Whether employees talk among themselves about pay or approach managers directly to ask about their comp, it’s natural for them to seek transparency in how they are paid. But these days, pay transparency isn’t just about meeting employee needs for clarity. Pay transparency is also increasingly becoming mandated at the state level. Moreover, your company’s investors and other critical stakeholders may be interested in how you communicate your comp practices to candidates and employees.
This post will explore why pay transparency matters for your company and the key benefits you can expect from incorporating it into your comp program.
What Is pay transparency?
Pay transparency is the sum of your actions to communicate your compensation philosophy and practices to candidates, employees, and other important stakeholders. It can take many forms and doesn’t necessarily involve sharing individual employee compensation with the entire company or the public.
Pay transparency is about more than sharing raw numbers. Instead, it’s about telling the story of your compensation practices so employees and candidates understand their pay within the broader context of your workforce and the market. Ideally, this takes the form of sharing pay ranges—not individual salaries—with employees. As Thanh Nguyen, co-founder and CEO of OpenComp, wrote in a Forbes article, “ ... pay transparency doesn’t mean that every employee must know what every other employee earns; rather, it means employers provide an understanding of pay decisions and compensation ranges at each level.”
6 benefits of pay transparency
Without pay transparency, employees are in the dark about the competitiveness and fairness of their compensation. Instead of understanding where they stand, they may rely on gossip or anecdotal information that can be even more misleading.
Research has found that many employees talk about compensation with their coworkers, especially those in younger generations. A recent Bankrate survey found that 40 percent of millennials and 42 percent of Generation Zers reported sharing their salary information with coworkers. Some employees will likely continue to share their compensation with others, but you don’t want this to be the only source of information employees have about your company's pay practices.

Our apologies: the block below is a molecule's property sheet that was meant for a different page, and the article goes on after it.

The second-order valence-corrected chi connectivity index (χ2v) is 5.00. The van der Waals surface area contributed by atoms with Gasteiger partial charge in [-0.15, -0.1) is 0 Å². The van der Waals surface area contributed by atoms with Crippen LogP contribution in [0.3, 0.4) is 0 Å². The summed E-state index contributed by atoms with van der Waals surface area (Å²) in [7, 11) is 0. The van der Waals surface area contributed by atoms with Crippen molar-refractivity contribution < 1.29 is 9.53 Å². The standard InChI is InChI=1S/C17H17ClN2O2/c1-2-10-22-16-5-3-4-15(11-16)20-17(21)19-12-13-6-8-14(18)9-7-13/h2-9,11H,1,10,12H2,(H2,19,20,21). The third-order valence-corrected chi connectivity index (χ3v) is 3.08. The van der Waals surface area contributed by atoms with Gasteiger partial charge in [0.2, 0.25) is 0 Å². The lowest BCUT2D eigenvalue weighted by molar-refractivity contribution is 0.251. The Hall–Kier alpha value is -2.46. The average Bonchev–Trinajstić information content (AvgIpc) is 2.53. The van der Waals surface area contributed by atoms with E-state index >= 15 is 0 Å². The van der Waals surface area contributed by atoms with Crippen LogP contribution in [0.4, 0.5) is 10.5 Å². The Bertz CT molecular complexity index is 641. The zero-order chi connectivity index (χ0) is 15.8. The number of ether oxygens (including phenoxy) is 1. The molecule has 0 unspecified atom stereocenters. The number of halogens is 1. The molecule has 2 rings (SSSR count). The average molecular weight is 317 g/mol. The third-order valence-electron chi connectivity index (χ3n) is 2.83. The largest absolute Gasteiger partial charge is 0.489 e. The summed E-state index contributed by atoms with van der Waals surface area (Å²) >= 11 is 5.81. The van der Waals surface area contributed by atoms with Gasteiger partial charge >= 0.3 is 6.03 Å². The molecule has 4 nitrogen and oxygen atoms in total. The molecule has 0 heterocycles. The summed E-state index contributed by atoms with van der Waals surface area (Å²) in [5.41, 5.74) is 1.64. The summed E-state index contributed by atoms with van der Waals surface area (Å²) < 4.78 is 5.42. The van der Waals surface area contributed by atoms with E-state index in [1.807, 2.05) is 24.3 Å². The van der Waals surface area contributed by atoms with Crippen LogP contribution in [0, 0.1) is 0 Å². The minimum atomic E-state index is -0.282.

Instead of having employees rely solely on incomplete or overstated information from coworkers, you can give them more context about their pay by building wage transparency into your comp program. As a result, employees will have access to more accurate information and can more clearly understand their pay.
Here are six of the top benefits of pay transparency you can expect in your organization.
1. Gain internal trust and retain talent.
Pay transparency opens the door to fairness in pay practices. By communicating pay ranges and the salary growth opportunities within each range, you show employees that your comp program is based on fairness and consistency rather than special deals for specific individuals. With added consistency, employees gain trust in the organization and its goals for fair and competitive pay.
2. Demonstrate financial planning abilities that build trust with your board of directors.
The headcount plan is the financial plan in most companies. Given that compensation is likely your company’s largest expense, investors and board members naturally want to understand how you manage that expense. By operating a transparent compensation program—inclusive of a compensation philosophy and clear pay structures—you can keep key stakeholders informed about your strategy for navigating economic uncertainty with an informed, data-driven approach to the largest area of your business' spend.
3. Support compliance with equal pay transparency laws.
Several states and municipalities—including Connecticut, Maryland, Colorado, Washington, and soon New York City—require employers to share company pay ranges with candidates and employees at various stages of the hiring process. Incorporating pay transparency practices helps you comply with applicable laws where you hire. Moreover, by applying transparent practices even when not required, you can demonstrate that your company is ahead of the pay equity curve.
4. Bring salary data science to merit and promotion cycles.
When you have a compensation strategy that aligns with well-defined pay ranges and competitive salary data, pay negotiations become less necessary. And if you clearly communicate your compensation strategy to candidates and employees, you may be able to limit or even eliminate salary negotiations.